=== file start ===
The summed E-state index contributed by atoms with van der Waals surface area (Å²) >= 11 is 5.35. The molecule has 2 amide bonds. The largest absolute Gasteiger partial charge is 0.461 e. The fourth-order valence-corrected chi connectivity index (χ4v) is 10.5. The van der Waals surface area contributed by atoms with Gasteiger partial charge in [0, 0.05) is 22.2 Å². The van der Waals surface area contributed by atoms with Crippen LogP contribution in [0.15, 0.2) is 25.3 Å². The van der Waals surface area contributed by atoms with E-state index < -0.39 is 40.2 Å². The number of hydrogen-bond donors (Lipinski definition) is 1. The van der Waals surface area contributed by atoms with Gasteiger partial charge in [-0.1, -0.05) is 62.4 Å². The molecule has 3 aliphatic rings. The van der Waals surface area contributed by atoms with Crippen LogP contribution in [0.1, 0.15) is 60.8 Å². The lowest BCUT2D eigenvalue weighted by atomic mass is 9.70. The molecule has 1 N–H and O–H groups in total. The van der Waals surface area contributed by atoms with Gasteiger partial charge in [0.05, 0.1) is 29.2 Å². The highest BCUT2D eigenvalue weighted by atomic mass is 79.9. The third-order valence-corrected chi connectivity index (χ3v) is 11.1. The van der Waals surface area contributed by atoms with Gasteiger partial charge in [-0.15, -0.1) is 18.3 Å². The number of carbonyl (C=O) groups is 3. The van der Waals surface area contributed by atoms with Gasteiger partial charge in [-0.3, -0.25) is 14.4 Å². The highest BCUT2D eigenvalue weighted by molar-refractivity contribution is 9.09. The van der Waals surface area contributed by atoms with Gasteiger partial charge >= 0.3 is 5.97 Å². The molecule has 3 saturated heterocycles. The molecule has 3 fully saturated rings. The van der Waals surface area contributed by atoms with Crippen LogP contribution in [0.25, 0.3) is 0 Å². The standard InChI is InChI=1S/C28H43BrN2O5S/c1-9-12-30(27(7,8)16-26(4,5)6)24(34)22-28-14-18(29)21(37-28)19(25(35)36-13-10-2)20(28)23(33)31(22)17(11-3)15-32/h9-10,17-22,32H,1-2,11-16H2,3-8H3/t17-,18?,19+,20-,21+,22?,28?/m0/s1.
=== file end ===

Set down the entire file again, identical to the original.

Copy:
The summed E-state index contributed by atoms with van der Waals surface area (Å²) >= 11 is 5.35. The molecule has 2 amide bonds. The largest absolute Gasteiger partial charge is 0.461 e. The fourth-order valence-corrected chi connectivity index (χ4v) is 10.5. The van der Waals surface area contributed by atoms with Gasteiger partial charge in [0, 0.05) is 22.2 Å². The van der Waals surface area contributed by atoms with Crippen LogP contribution in [0.15, 0.2) is 25.3 Å². The van der Waals surface area contributed by atoms with E-state index < -0.39 is 40.2 Å². The number of hydrogen-bond donors (Lipinski definition) is 1. The van der Waals surface area contributed by atoms with Gasteiger partial charge in [-0.1, -0.05) is 62.4 Å². The molecule has 3 aliphatic rings. The van der Waals surface area contributed by atoms with Crippen LogP contribution in [0.1, 0.15) is 60.8 Å². The lowest BCUT2D eigenvalue weighted by atomic mass is 9.70. The molecule has 1 N–H and O–H groups in total. The van der Waals surface area contributed by atoms with Gasteiger partial charge in [0.05, 0.1) is 29.2 Å². The highest BCUT2D eigenvalue weighted by atomic mass is 79.9. The third-order valence-corrected chi connectivity index (χ3v) is 11.1. The van der Waals surface area contributed by atoms with Gasteiger partial charge in [-0.15, -0.1) is 18.3 Å². The number of carbonyl (C=O) groups is 3. The van der Waals surface area contributed by atoms with Gasteiger partial charge in [-0.3, -0.25) is 14.4 Å². The highest BCUT2D eigenvalue weighted by molar-refractivity contribution is 9.09. The van der Waals surface area contributed by atoms with Gasteiger partial charge >= 0.3 is 5.97 Å². The molecule has 3 saturated heterocycles. The molecule has 3 fully saturated rings. The van der Waals surface area contributed by atoms with Crippen LogP contribution in [0.25, 0.3) is 0 Å². The standard InChI is InChI=1S/C28H43BrN2O5S/c1-9-12-30(27(7,8)16-26(4,5)6)24(34)22-28-14-18(29)21(37-28)19(25(35)36-13-10-2)20(28)23(33)31(22)17(11-3)15-32/h9-10,17-22,32H,1-2,11-16H2,3-8H3/t17-,18?,19+,20-,21+,22?,28?/m0/s1.